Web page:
“Watch your step over that log.”

Passing over it, she smiled gently at the bearded, friendly faces. Many of these men had wives and children. Some of their wives had yet to become mothers. Hopefully Amanda would grow to be their friend, and as a midwife, even deliver their babies.

She’d come a long way to hire Chase Murdock, and a long way to build her dream. Just because he was in a surly mood didn’t mean she had to be.

The sun broke through the clouds. It streamed through the high windows, highlighting his black hair and clean-shaven jaw.

A big, wet, white husky dog barreled around his desk.

“Wolf,” he commanded, pointing to the door. “Outside. You’re soaking wet.”

He was a lovely dog, thought Amanda.

Mr. Murdock’s black leather vest fell open, revealing a row of shiny buttons down a crisp blue shirt. His rigid face softened into handsome planes and deep dimples. He was a pleasure to look at, but that’s not why she’d come. Good looks were not something you could respect, like being a hard worker, or a good husband, or a kind man.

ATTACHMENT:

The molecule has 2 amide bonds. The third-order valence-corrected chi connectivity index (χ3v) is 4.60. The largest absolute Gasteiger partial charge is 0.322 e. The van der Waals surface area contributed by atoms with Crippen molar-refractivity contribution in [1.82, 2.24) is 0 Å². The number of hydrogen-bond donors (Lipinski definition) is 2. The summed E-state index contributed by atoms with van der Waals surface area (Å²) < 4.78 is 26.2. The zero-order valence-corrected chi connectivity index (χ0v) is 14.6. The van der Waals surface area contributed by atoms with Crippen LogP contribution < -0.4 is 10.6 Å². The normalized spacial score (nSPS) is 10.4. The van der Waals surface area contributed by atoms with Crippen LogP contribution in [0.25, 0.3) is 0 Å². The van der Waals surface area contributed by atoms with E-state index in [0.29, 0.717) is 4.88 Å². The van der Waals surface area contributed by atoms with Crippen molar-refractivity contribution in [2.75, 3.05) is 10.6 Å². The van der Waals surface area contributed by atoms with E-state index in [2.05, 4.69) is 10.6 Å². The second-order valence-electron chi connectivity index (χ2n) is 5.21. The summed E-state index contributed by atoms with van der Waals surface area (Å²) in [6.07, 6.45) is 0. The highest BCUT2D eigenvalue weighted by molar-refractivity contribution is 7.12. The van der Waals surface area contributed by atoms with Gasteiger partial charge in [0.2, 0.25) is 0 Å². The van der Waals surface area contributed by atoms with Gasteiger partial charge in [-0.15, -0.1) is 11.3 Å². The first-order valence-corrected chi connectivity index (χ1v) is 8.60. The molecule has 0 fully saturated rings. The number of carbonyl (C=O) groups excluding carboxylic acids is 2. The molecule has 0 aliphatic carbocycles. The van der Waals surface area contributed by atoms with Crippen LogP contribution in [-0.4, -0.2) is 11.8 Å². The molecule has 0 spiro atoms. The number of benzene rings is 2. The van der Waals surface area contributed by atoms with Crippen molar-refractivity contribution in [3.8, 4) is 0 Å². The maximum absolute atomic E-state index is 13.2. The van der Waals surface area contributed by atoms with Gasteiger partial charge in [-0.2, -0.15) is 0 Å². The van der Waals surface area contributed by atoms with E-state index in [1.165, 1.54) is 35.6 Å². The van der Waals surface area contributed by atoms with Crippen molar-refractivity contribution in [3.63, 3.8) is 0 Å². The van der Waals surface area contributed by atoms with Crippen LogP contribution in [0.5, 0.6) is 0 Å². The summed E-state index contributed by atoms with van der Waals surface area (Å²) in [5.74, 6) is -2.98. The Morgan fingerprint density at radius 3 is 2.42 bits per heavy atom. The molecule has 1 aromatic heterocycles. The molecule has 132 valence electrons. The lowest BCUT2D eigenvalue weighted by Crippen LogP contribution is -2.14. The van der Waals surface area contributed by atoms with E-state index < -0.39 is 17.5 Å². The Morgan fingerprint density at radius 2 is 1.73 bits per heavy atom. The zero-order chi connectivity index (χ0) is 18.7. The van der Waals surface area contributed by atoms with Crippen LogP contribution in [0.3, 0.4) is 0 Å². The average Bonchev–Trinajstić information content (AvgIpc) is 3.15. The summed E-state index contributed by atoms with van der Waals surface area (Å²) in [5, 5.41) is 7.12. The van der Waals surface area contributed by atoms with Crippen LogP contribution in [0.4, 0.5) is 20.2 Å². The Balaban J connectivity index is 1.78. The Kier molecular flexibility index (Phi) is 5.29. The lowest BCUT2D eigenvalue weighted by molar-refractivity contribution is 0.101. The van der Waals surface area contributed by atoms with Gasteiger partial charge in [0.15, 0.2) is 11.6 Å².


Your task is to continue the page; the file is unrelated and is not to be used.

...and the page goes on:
“Chase, this lady would like to speak to you. Mrs. Amanda Ryan.” The Scotsman leading her stepped aside.

Mr. Murdock regarded her for a moment. A current of curiosity passed between them.

“How do you do, Mr. Murdock?” Amanda peeled off her worn leather gloves, tugging a bit harder over the finger with the hole, and held out her hand.

“Mrs. Ryan. Call me Chase.” A strand of black hair slid down his forehead. Leaning closer with extended palm, he glanced down at her ringless fingers.

Self-conscious, she gulped. She’d finally removed her wedding ring six months ago and could no longer hide behind it when a man looked her up and down. But, selling her ring had funded medicinal tonics, one crate of silk sutures and a brand-new fetal stethoscope.

When his long, calloused fingers laced into hers, his grasp was firm and warm. It maddened her the way her pulse rushed.

“I’m in a bit of a jam and don’t have much time,” he said. “If you’ve come about the woodstove, I can have it delivered in the morning. Works fine. Never gave me trouble.”

She glanced to where he motioned. Surrounded by a stone floor that would deaden any stray sparks, a shiny cast-iron stove crackled with fire. A large bucket of water sat beside it as a precaution.